self<-VotedIssues->voters.size()
    };

    derived attribute commentCount : Integer := { self.comments.size() };

    derived attribute waitingFor : String := {
        "" + self.reportedOn.differenceInDays(self.referenceDate()) + " day(s)"
    };

    private derived attribute mine : Boolean := {
        User#current == self.assignee
    };

    private derived attribute free : Boolean := { self.assignee == null };

    private query referenceDate() : Date;
    begin
        if (self.resolvedOn == null) then
            return Date#today()
        else
            return self.resolvedOn;
    end;

    attribute description : Memo;

    (* Report a new issue. *)
    static operation reportIssue(project : Project, summary : String, description : Memo, 
            severity : Severity := Normal)
        precondition Must_be_logged_in { User#provisioned };
    begin
        var newIssue;
        newIssue := new Issue;
        newIssue.summary := summary;
        newIssue.description := description;
        newIssue.severity := severity;
        newIssue.reporter := User#current;
        newIssue.project := project;
        send IssueReported(
            issueKey := newIssue.issueKey, 
            summary := summary, 
            description := description, 
            userEmail := newIssue.reporter.email) to newIssue.userNotifier;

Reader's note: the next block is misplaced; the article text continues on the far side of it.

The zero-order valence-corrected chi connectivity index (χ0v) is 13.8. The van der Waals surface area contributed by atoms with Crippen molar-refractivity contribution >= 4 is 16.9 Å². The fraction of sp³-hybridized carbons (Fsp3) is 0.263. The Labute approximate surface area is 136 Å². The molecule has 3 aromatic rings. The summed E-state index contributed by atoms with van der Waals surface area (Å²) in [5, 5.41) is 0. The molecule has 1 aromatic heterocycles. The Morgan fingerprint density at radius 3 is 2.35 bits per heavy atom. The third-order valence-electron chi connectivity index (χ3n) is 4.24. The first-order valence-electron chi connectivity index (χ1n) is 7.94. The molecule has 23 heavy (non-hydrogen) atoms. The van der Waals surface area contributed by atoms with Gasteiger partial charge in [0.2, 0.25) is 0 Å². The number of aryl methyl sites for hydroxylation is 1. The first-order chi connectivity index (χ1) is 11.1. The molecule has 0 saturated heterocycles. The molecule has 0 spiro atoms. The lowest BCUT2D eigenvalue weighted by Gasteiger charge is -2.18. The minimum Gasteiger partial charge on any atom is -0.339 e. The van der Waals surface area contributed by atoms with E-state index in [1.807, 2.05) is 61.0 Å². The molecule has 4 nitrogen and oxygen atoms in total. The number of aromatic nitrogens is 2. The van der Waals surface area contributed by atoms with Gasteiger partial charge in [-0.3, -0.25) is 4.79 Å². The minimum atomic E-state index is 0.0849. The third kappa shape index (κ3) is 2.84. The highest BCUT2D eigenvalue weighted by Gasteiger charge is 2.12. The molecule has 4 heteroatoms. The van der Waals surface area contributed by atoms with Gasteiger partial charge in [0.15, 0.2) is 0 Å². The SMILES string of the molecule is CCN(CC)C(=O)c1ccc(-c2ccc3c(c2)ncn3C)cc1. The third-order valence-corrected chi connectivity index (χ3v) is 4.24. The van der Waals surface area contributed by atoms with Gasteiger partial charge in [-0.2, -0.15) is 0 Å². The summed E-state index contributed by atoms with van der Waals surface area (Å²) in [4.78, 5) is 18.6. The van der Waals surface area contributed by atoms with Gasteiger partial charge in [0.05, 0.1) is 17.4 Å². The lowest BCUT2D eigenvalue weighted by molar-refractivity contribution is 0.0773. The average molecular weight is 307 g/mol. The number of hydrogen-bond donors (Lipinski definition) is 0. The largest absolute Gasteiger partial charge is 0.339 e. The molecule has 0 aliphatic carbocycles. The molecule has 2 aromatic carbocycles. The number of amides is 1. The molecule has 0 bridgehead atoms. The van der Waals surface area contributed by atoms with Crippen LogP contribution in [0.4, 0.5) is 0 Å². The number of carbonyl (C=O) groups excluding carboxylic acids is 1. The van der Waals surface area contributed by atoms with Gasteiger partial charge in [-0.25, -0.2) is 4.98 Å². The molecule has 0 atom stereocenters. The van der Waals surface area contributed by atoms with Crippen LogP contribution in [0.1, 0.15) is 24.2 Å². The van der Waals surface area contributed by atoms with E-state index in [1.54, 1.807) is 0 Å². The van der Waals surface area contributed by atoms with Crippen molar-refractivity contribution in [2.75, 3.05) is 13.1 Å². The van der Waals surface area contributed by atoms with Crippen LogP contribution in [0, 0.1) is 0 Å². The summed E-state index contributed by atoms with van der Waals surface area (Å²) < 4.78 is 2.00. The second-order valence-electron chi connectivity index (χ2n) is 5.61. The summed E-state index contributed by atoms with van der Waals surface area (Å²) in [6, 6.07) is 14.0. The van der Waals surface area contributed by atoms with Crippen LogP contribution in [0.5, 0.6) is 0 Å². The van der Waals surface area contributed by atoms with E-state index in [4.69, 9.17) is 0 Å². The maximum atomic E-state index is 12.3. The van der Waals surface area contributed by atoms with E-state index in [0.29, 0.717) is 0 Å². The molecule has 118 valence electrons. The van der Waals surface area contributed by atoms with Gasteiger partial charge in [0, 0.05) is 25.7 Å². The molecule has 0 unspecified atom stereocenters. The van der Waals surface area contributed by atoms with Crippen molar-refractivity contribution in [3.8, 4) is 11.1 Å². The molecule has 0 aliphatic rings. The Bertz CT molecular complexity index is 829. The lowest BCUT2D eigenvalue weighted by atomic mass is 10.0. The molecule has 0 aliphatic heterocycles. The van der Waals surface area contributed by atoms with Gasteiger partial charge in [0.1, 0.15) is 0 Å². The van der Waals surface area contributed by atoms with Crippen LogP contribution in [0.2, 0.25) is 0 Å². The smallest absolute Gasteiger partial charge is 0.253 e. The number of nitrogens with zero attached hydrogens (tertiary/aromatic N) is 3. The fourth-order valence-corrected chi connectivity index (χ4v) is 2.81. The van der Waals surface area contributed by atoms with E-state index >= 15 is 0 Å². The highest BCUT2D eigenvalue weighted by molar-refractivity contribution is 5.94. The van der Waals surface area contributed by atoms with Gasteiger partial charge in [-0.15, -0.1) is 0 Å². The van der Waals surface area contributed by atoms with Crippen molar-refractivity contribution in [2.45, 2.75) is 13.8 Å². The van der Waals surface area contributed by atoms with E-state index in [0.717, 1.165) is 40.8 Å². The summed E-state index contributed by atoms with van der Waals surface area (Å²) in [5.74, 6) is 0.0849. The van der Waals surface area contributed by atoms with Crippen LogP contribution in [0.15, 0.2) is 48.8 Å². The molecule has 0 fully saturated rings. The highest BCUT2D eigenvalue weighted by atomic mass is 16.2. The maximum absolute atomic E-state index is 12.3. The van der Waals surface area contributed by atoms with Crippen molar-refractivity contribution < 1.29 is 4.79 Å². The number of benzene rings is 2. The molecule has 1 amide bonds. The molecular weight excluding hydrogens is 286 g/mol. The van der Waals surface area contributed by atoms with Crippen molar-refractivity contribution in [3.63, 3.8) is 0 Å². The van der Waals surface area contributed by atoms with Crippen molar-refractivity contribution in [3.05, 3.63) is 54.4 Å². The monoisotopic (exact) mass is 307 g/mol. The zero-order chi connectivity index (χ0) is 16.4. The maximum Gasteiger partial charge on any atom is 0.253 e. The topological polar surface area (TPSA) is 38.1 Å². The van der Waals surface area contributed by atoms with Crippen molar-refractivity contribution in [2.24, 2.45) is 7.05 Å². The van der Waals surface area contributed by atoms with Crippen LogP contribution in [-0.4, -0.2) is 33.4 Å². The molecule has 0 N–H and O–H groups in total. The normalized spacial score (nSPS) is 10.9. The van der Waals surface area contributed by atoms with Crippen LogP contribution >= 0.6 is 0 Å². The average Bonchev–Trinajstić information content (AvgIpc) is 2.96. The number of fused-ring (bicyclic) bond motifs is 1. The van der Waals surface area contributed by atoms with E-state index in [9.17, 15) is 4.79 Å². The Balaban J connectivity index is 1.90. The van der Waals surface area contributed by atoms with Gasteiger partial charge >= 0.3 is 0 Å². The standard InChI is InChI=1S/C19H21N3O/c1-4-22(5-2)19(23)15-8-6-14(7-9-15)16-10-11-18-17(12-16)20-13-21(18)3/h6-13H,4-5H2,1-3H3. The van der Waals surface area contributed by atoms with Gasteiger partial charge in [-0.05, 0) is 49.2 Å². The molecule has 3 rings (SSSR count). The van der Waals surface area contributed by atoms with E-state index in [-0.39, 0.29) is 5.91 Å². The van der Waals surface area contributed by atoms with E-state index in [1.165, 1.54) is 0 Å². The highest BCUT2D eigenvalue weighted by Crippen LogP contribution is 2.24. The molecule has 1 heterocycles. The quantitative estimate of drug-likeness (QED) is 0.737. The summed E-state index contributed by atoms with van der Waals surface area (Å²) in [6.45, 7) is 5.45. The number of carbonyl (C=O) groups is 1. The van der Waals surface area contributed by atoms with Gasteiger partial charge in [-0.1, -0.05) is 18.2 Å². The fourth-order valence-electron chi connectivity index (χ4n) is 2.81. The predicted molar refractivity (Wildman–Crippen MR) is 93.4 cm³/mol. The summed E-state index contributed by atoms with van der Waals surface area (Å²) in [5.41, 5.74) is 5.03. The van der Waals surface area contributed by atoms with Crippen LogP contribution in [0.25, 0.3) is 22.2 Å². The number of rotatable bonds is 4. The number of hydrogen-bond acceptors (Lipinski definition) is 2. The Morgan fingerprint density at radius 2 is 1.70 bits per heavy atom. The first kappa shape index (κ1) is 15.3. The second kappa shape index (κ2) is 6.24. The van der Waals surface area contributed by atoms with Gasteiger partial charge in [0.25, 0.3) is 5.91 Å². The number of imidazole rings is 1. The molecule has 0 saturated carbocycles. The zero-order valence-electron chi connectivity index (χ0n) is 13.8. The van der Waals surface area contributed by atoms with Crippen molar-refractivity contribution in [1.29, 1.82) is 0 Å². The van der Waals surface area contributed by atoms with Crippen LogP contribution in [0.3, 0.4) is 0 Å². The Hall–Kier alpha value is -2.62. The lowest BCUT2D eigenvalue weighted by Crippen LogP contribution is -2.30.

end;

    static query bySeverity(toMatch : Severity) : Issue[*];
    begin
        return Issue extent.select((i : Issue) : Boolean {
            i.severity == toMatch
        });
    end;

    private static query filterByStatus(issues : Issue[*], toMatch : Status) : Issue[*];
    begin
        return issues.select((issue : Issue) : Boolean {
            issue.status == toMatch
        });
    end;

    static query byStatus(toMatch : Status) : Issue[*];
    begin
        return Issue#filterByStatus(Issue extent, toMatch);
    end;

    (* Release the issue so another committer can work on it. *)
    operation release()
        precondition { self.mine };
    begin
        self.assignee := null;
    end;

    (* Assign an issue to a user. *)
    operation assign(newAssignee : User)
        precondition { self.mine or self.free };
    begin
        self.assignee := newAssignee;
    end;

    (* Suspend work on this issue. *)
    operation suspend()
        precondition { self.mine };

    (* Start/resume work on this issue. *)
    operation start()
        precondition { self.mine };

    (* Resolve the issue. *)
    operation resolve(resolution : Resolution := Fixed)